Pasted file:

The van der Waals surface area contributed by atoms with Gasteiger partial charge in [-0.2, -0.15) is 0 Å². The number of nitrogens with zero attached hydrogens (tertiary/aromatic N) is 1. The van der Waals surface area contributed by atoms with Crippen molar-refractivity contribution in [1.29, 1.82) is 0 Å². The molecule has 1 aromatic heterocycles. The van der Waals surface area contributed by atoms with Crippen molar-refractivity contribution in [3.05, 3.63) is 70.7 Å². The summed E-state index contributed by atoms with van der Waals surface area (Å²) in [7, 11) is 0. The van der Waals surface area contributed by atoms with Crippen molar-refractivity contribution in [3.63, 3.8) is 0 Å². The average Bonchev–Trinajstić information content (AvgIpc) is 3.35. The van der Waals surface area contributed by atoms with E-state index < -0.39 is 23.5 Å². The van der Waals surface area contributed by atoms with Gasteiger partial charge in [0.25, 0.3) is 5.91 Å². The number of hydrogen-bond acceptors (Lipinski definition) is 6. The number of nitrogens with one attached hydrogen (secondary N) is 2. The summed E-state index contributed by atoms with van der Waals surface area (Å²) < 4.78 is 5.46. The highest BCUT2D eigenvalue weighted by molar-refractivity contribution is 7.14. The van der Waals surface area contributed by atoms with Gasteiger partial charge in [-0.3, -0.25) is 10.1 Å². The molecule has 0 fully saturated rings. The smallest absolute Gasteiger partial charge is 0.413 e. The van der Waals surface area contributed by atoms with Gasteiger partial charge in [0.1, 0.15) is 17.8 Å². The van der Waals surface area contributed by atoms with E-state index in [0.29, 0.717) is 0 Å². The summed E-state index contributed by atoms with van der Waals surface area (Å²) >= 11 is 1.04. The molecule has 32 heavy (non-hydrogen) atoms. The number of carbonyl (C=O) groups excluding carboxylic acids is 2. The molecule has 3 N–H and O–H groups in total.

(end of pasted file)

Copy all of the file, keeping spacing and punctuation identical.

The van der Waals surface area contributed by atoms with Gasteiger partial charge in [-0.2, -0.15) is 0 Å². The number of nitrogens with zero attached hydrogens (tertiary/aromatic N) is 1. The van der Waals surface area contributed by atoms with Crippen molar-refractivity contribution in [1.29, 1.82) is 0 Å². The molecule has 1 aromatic heterocycles. The van der Waals surface area contributed by atoms with Crippen molar-refractivity contribution in [3.05, 3.63) is 70.7 Å². The summed E-state index contributed by atoms with van der Waals surface area (Å²) in [7, 11) is 0. The van der Waals surface area contributed by atoms with Crippen molar-refractivity contribution in [3.63, 3.8) is 0 Å². The average Bonchev–Trinajstić information content (AvgIpc) is 3.35. The van der Waals surface area contributed by atoms with E-state index < -0.39 is 23.5 Å². The van der Waals surface area contributed by atoms with Gasteiger partial charge in [0.25, 0.3) is 5.91 Å². The number of hydrogen-bond acceptors (Lipinski definition) is 6. The number of nitrogens with one attached hydrogen (secondary N) is 2. The summed E-state index contributed by atoms with van der Waals surface area (Å²) < 4.78 is 5.46. The highest BCUT2D eigenvalue weighted by molar-refractivity contribution is 7.14. The van der Waals surface area contributed by atoms with Gasteiger partial charge in [-0.3, -0.25) is 10.1 Å². The molecule has 0 fully saturated rings. The smallest absolute Gasteiger partial charge is 0.413 e. The van der Waals surface area contributed by atoms with Gasteiger partial charge in [0.1, 0.15) is 17.8 Å². The van der Waals surface area contributed by atoms with E-state index in [0.29, 0.717) is 0 Å². The summed E-state index contributed by atoms with van der Waals surface area (Å²) >= 11 is 1.04. The molecule has 32 heavy (non-hydrogen) atoms. The number of carbonyl (C=O) groups excluding carboxylic acids is 2. The molecule has 3 N–H and O–H groups in total.